Increased Emotional Regulation
Another potential benefit of mindfulness is that the practice may help you identify and manage your feelings. Emotional regulation refers to your ability to exert control over your own emotions. This means being able to both enhance or reign in emotions depending on the situation and need.
Reduced Anxiety and Stress
Chronic stress is a significant problem for many adults that can contribute to a variety of health problems, including an increased risk of depression and anxiety. According to the American Psychological Association, mindfulness can be helpful for soothing feelings of anxiety and stress.
Mindfulness may also have potential benefits to boosting your memory. If you’ve ever forgotten an important meeting or misplaced your car keys, then you know that even simple, everyday memory problems can be a major hassle. Many of these moments of forgetfulness are caused by something known as proactive interference, where older memories interfere with your ability to access newer ones.
Mindfulness doesn’t just help you focus on your thoughts or remember things more readily—evidence suggests it can play a role in your ability to think flexibly and clearly. It makes sense that the practice of mindfulness can change your thinking. After all, the practice itself is all about learning to be more aware of your thoughts without imposing judgments on them.
There is also emerging evidence that practicing mindfulness may have a positive impact on your interpersonal relationships. Practicing mindfulness can help us to become more accepting of our partners and thereby find more satisfaction in our relationships. Instead of focusing on their partner's flaws and trying to change them, mindfulness makes it easier to accept that their partner is not always perfect.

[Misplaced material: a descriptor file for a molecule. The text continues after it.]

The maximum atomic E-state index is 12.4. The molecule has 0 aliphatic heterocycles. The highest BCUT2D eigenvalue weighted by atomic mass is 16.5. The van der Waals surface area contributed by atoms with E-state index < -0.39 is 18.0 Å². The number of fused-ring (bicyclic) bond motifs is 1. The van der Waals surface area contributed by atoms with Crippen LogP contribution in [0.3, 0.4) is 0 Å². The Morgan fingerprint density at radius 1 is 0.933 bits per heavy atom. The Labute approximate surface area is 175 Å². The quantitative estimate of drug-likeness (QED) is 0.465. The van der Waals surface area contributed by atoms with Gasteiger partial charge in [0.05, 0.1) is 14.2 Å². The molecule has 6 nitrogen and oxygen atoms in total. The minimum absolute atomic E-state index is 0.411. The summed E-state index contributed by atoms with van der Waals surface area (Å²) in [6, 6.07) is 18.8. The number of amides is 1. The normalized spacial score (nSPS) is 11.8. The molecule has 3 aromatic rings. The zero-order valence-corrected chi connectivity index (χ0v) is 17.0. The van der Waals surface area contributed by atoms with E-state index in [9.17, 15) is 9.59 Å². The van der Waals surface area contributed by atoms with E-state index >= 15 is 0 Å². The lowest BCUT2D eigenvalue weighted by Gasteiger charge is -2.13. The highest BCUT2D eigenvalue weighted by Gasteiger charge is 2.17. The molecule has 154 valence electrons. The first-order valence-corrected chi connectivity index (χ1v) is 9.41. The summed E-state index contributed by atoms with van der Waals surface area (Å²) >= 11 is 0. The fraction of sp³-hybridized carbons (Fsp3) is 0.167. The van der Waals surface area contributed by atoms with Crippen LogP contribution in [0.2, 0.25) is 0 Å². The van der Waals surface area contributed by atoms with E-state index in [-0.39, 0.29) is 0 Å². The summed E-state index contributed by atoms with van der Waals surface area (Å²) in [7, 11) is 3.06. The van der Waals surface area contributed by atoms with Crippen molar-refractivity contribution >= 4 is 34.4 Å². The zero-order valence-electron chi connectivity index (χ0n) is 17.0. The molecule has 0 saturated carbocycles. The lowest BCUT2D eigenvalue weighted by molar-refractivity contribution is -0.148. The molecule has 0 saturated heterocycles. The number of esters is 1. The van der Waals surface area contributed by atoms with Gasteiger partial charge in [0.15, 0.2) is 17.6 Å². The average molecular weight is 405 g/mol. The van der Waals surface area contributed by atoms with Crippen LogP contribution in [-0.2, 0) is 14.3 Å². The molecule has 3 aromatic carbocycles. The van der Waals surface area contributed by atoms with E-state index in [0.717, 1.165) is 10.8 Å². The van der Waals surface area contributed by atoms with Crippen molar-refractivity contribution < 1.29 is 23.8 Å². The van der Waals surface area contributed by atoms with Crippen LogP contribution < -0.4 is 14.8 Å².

Better Physical Health
Research also suggests that mindfulness can help relieve symptoms of a range of different health conditions. Mindfulness practices have been linked to improvements in lower back pain, rheumatoid arthritis, psoriasis, Type 2 diabetes, and fibromyalgia. Because mindfulness can help improve mood and combat stress, it may also be helpful for people who are dealing with chronic illnesses
.A Tiny Word of Caution
There are few guidelines regarding the potential side effects or situations where caution should be used. Researchers have reported instances where participants have experienced distressing adverse effects when practicing mindfulness and meditation that were serious enough to require additional treatment.
Focusing deeply on your inner self can trigger uncomfortable or even distressing feelings, so you should be aware of this potential and have emotional tools you can utilize to help cope with such experiences.
This doesn’t mean that you shouldn’t try mindfulness. Instead, it simply means that you should use some caution and be aware that it is not a panacea for immediate well-being. Mindfulness and other inner work practices may make you feel worse before you begin to feel better.
Helpful Links On Gratitude, Meaning & Mindfulness
13 Most Popular Gratitude Exercises & Activities
The Fetzer Institute – Resources on Gratitude
The Center of Disease Control and Prevention – Gratitude Works
Free Mindfulness Resources to Find Calm and Nourish Resilience
Guided Mindfulness Exercises